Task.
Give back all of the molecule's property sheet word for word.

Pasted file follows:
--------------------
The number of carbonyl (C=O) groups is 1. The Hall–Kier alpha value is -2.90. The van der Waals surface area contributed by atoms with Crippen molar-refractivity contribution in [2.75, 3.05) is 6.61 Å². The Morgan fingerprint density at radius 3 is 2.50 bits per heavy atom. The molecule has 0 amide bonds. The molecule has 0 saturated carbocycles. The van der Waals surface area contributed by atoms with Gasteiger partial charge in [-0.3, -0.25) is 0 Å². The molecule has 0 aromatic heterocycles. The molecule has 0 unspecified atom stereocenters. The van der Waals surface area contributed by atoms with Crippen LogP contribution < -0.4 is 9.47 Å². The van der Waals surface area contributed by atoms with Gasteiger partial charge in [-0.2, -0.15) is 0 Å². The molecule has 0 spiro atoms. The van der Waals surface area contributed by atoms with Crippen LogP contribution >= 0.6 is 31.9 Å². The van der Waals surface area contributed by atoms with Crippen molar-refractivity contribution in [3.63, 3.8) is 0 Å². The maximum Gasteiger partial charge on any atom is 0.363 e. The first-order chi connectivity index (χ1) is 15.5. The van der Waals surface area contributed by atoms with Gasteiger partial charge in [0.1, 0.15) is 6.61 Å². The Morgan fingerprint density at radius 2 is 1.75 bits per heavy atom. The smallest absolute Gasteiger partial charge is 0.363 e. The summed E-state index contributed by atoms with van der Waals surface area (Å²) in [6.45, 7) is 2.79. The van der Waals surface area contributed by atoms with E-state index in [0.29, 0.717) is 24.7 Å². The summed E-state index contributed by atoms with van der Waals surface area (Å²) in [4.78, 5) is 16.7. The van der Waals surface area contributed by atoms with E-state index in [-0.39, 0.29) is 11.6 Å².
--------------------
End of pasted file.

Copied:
The number of carbonyl (C=O) groups is 1. The Hall–Kier alpha value is -2.90. The van der Waals surface area contributed by atoms with Crippen molar-refractivity contribution in [2.75, 3.05) is 6.61 Å². The Morgan fingerprint density at radius 3 is 2.50 bits per heavy atom. The molecule has 0 amide bonds. The molecule has 0 saturated carbocycles. The van der Waals surface area contributed by atoms with Gasteiger partial charge in [-0.3, -0.25) is 0 Å². The molecule has 0 aromatic heterocycles. The molecule has 0 unspecified atom stereocenters. The van der Waals surface area contributed by atoms with Crippen LogP contribution < -0.4 is 9.47 Å². The van der Waals surface area contributed by atoms with Gasteiger partial charge in [-0.2, -0.15) is 0 Å². The molecule has 0 spiro atoms. The van der Waals surface area contributed by atoms with Crippen LogP contribution >= 0.6 is 31.9 Å². The van der Waals surface area contributed by atoms with Crippen molar-refractivity contribution in [3.63, 3.8) is 0 Å². The maximum Gasteiger partial charge on any atom is 0.363 e. The first-order chi connectivity index (χ1) is 15.5. The van der Waals surface area contributed by atoms with Gasteiger partial charge in [0.1, 0.15) is 6.61 Å². The Morgan fingerprint density at radius 2 is 1.75 bits per heavy atom. The smallest absolute Gasteiger partial charge is 0.363 e. The summed E-state index contributed by atoms with van der Waals surface area (Å²) in [6.45, 7) is 2.79. The van der Waals surface area contributed by atoms with E-state index in [0.29, 0.717) is 24.7 Å². The summed E-state index contributed by atoms with van der Waals surface area (Å²) in [4.78, 5) is 16.7. The van der Waals surface area contributed by atoms with E-state index in [-0.39, 0.29) is 11.6 Å².